Angela Carter’s Wise Children was her final novel, published in 1991, a year before her death. Had she lived, she would undoubtedly have written lots more novels. She’s a writer who started off in quite an experimental way, best known for her breakthrough version of fairy tales, The Bloody Chamber. Her early novels were quite fabulist and verging on magic realism, which would have been a trend at the time. Wise Children is a move in the direction of realism, where the author harnesses all the fabulousness into a much more realistic narrative. It is about a pair of older ladies, twins, who were born during the First World War, and it traces their lives up to the time of telling the story, when they are 75.
It’s set in the world of theatre. Cora and Dora, are the illegitimate children of a famous theatre actor, and it follows through their young lives, as showgirls. Then they went off to Hollywood, to make a movie of Shakespeare’s A Midsummer Night’s Dream. As time passes, they have a greater degree of interaction with their natural father and family, and are generally treated as poor relations. It all sounds very serious, but mainly it’s a romp though British history from from the First World War up until the 1980s. It’s a fascinating way of looking at history, when the national narrative is tied into the history of the theatre, and to some degree the history of the cinema. Angela Carter’s attitude as a writer is very provocative. She’s colourful, she’s bawdy, she’s sexy.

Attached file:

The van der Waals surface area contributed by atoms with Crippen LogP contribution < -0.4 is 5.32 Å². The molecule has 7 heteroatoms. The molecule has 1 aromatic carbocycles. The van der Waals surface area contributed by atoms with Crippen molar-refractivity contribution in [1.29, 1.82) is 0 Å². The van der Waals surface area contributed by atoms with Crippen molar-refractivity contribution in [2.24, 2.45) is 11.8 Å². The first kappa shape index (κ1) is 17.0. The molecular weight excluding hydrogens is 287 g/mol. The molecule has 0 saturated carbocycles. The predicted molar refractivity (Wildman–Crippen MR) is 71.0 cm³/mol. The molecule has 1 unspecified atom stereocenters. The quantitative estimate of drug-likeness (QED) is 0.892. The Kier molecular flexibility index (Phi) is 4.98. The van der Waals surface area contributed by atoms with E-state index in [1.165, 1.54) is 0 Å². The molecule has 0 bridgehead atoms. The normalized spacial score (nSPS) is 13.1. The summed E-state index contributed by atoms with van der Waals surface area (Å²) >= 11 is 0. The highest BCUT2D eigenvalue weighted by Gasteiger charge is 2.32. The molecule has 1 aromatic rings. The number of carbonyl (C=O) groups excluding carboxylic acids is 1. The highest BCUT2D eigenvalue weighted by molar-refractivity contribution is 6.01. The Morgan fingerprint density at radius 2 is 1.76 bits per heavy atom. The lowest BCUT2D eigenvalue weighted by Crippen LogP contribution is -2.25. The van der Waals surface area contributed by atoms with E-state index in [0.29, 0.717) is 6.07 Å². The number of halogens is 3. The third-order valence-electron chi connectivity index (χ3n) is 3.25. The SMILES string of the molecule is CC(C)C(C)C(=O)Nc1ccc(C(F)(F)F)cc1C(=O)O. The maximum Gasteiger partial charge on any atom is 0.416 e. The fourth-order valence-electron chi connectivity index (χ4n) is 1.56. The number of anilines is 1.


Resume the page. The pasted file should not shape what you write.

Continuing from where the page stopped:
She has a real knack of deploying detail. It’s very funny and very witty. I have taught this novel on the MA in Creative Writing in UCD, and I use it as a teaching tool for a variety of reasons. It uses narrative voice very well, in the case a first person narrative voice of a 75-year-old woman. It demonstrates ways of managing the epic along with the intimate. It has much to teach about comic writing. But above all, it is a lesson in how a writer makes their own rules.
Private Dancer (1984, Tina Dancer)
I’m currently 53, so in 1984, when Private Dancer was released, I was 19. I think music plays a more significant role at that age – in your late teens, early twenties – than it does at any other stage, and the albums that were significant at that time remain significant all your life, and implant themselves in your brain in a singular way. At the time, the airwaves were flooded with disco and pop music, and we as kids were dancing to what was popular. What was fantastic about Private Dancer in particular was that it had an incredibly strong, almost aggressive femininity that was totally refreshing for us. Tina Turner was a person who could sing and conform to the accepted pop norms, and produce successful dance and disco music, but at the same time had another edge that put the music on another inspirational level.
It’s a fantastic album, full of wonderful songs, most of which are classics. I heard ‘What’s Love Got to Do with It’ in a café the other day; it always brings that time flooding back, as does ‘Better Be Good to Me’ and ‘I Can’t Stand the Rain’. Those songs gave us a whole different way of looking at how you could be a woman, how you could be both feminine and assertive, how women could sing back and fight back. In the 1980s, for us uppity girls, everything seemed up for grabs, and Tina Turner embodied that.
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Image source: Leonardo Borzi